BEIJING, May 9 (Xinhua) -- China's consumer prices increased at a slower pace in April as the cost of fresh vegetables and pork both declined, official data showed on Friday.
The Consumer Price Index (CPI), a main gauge of inflation, increased 1.8 percent year on year in April, down from 2.4 percent in the previous month, according to the National Bureau of Statistics (NBS).
Slower increases in food prices were the main contributor to the lower CPI figure. Food prices increased 2.3 percent year on year, down from 4.1 percent in March.
Prices of pork, a staple of the Chinese diet, fell 7.2 percent, dragging down the CPI by 0.21 percentage points. Prices for the whole meat and poultry category dipped 0.7 percent, dragging down the CPI by 0.05 percentage points.
Fresh vegetable prices went down 7.9 percent, pulling down the CPI figure by 0.28 percentage points, the NBS said.
Wang Jun, an economist at the China Center for International Economic Exchanges, a government think tank, attributed the falling pork prices to the "improved relationship between supply and demand".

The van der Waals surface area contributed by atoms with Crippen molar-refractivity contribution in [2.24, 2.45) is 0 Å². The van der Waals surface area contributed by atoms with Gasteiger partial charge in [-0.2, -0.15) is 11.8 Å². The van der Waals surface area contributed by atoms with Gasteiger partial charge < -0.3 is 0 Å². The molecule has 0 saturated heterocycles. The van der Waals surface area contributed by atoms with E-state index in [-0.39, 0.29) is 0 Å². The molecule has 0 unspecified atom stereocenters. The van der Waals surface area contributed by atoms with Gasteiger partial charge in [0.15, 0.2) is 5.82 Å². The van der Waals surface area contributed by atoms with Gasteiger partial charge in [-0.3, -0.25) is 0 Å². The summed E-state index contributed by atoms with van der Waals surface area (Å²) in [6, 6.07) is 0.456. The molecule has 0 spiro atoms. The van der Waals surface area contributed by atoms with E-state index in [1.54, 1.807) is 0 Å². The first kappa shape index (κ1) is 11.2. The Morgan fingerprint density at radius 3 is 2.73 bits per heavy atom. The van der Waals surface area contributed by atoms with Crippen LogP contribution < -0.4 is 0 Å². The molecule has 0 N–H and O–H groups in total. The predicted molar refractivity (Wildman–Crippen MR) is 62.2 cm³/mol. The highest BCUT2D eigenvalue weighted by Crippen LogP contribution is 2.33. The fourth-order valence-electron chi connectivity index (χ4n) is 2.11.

The fall in vegetable prices was mainly due to lower logistics costs resulting from the government's infrastructure building, Wang added.
The CPI rose 2.2 percent in the first four months from a year earlier, much below the government's 2014 target of about 3.5 percent.
Niu Li, an economist at the State Information Center which is under the National Development and Reform Commission, said the moderate CPI was a "reflection of the weak overall demand and slower economic growth".
The lower CPI came as China's economy is showing signs of slowing down. For the January-March period, the economy grew by 7.4 percent, down from 7.7 percent in the fourth quarter of 2013 and marking the lowest quarterly growth level since the third quarter of 2012.